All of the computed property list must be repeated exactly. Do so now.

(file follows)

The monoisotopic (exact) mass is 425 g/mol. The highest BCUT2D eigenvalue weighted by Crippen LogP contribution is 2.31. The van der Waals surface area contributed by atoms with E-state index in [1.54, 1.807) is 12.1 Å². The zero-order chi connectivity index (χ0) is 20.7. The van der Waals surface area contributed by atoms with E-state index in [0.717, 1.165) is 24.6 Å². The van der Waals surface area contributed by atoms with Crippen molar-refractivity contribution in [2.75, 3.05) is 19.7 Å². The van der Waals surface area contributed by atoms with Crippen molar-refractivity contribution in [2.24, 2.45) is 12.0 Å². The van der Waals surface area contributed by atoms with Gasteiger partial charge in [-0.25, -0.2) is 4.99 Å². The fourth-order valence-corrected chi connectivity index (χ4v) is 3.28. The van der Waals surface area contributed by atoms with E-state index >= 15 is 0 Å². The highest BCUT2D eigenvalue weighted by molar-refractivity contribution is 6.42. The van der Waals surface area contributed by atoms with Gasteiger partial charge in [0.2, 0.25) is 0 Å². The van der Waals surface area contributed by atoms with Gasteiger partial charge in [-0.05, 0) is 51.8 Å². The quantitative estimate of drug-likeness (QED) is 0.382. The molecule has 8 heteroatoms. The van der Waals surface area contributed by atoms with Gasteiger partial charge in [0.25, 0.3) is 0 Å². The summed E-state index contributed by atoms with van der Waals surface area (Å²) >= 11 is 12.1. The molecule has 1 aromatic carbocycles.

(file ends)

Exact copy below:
The monoisotopic (exact) mass is 425 g/mol. The highest BCUT2D eigenvalue weighted by Crippen LogP contribution is 2.31. The van der Waals surface area contributed by atoms with E-state index in [1.54, 1.807) is 12.1 Å². The zero-order chi connectivity index (χ0) is 20.7. The van der Waals surface area contributed by atoms with E-state index in [0.717, 1.165) is 24.6 Å². The van der Waals surface area contributed by atoms with Crippen molar-refractivity contribution in [2.75, 3.05) is 19.7 Å². The van der Waals surface area contributed by atoms with Crippen molar-refractivity contribution in [2.24, 2.45) is 12.0 Å². The van der Waals surface area contributed by atoms with Gasteiger partial charge in [-0.25, -0.2) is 4.99 Å². The fourth-order valence-corrected chi connectivity index (χ4v) is 3.28. The van der Waals surface area contributed by atoms with E-state index >= 15 is 0 Å². The highest BCUT2D eigenvalue weighted by molar-refractivity contribution is 6.42. The van der Waals surface area contributed by atoms with Gasteiger partial charge in [0.2, 0.25) is 0 Å². The van der Waals surface area contributed by atoms with Gasteiger partial charge in [-0.05, 0) is 51.8 Å². The quantitative estimate of drug-likeness (QED) is 0.382. The molecule has 8 heteroatoms. The van der Waals surface area contributed by atoms with Gasteiger partial charge in [0.25, 0.3) is 0 Å². The summed E-state index contributed by atoms with van der Waals surface area (Å²) >= 11 is 12.1. The molecule has 1 aromatic carbocycles.